If using conductive glue, just glue the secondary cable to the outside of the toroid. After finishing this step, use hot glue to close the notch that remained in the toroid if you have not done so already.
In all cases, remember the secondary cable has an enamel coating. Remove it with sandpaper before connecting.
Step 9: Toroid (Part 4 Out of 4)
The final step in the tesla coil construction is to fill the top hole of the toroid with aluminum. If you can obtain a pie pan that fits in the toroid's inner circumference, use it. If not, take a pie pan and cut a circle that can fit in the toroid. Place the toroid in its final position on top of the secondary, and hot glue the flange to the pipe.
Then, place the cut pie pan on top of the toroid and glue it with hot glue.
Solid state Tesla coils require a breakout point to work properly. A breakout point is a pointy object that protrudes from the toroid. I have decided to not place a fixed one so that experiments using different breakout points can be made, but never run the tesla coil without a breakout point. For example, a screwdriver placed on top of the toroid is commonly used.
Step 10: Primary
The primary of a Tesla coil is made by another coil of wire. Fortunately, it only requires ten or less turns of a thick wire (16AWG or thicker).
Just wind a ~16 AWG wire ten times around the lower part of the secondary. Hold it temporarily with tape, as the precise number of turns may be adjusted later on if deemed necessary.
The number of turns affects how much current passes through the circuit (see next step for the circuit). The less turns, the longer the arcs, but the hotter the MOSFETs will get. Ten turns is a good starting point, then one can reduce the number of turns until the MOSFETs start getting warm.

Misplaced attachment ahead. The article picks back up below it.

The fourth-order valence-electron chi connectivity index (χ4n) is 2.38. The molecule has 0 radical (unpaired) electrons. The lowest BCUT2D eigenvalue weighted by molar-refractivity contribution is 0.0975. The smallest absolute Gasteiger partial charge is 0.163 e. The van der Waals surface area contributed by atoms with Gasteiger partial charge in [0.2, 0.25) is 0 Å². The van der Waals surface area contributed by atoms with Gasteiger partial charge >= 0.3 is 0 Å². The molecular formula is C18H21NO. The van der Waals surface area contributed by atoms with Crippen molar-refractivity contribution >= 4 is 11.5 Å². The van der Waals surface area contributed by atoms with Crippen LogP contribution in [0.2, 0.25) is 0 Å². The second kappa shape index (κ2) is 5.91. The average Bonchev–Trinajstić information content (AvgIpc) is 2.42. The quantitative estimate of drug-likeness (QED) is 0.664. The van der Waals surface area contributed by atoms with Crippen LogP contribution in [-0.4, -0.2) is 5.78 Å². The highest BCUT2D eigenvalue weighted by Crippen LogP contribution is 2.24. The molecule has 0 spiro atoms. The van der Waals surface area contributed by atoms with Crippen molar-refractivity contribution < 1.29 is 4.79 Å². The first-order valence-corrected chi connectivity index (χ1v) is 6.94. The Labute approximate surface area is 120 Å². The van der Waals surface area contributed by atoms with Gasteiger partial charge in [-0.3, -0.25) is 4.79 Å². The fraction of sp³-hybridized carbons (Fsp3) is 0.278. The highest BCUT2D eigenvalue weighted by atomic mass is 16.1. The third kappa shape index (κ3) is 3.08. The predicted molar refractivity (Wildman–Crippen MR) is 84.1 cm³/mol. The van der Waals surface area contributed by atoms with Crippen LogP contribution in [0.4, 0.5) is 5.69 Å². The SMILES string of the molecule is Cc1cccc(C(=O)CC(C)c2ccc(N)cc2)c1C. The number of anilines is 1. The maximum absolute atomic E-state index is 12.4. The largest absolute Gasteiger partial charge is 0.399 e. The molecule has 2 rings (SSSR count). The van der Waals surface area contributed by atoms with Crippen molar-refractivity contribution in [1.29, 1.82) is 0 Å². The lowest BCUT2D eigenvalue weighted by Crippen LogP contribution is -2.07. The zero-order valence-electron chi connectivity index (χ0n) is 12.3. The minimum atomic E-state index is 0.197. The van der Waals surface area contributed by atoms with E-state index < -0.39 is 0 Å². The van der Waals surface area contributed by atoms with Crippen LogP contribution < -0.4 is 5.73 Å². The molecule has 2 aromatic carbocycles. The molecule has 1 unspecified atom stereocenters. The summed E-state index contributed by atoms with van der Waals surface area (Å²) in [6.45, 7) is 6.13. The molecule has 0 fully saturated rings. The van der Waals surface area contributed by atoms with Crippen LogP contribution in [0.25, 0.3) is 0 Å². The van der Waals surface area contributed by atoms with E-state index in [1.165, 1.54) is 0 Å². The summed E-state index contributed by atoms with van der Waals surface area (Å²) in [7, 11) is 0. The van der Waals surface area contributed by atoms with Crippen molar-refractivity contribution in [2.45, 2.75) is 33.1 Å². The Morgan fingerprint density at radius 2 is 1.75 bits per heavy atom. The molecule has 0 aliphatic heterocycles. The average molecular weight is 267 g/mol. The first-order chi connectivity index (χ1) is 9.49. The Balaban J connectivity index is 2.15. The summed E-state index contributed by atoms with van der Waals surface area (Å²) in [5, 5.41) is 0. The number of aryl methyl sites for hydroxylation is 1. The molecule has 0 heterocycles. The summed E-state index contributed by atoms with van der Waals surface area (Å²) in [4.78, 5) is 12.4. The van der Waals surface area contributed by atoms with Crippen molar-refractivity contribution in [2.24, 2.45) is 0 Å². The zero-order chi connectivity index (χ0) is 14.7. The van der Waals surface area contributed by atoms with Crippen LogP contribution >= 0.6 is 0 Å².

If the number of turns is too low, the MOSFETs will blow up eventually; on the other hand, if you have too many turns, the performance will be sub-par to what is achievable.
Step 11: Control Circuitry
I strongly recommend you to employ Steve Ward's design. (Scroll to the bottom of his page for his final design).
...But, sometimes you will not be able to find some components. For example, I could not find locally the UCC37322 or UCC37321. So, I made my own variation of his circuit. See the schematic below.
In this instructable, I will not teach you to make a circuit out of a schematic; if you can't read them you should try simpler projects first. A disadvantage from my spinoff is that there is no isolation; bear this in mind when working. This is why I recommend Steve's Design if possible.
You may build this circuit in a strip board, veroboard, printed circuit board, point to point, etc; but do not use a breadboard (Protoboard); there is too much parasitic capacitance.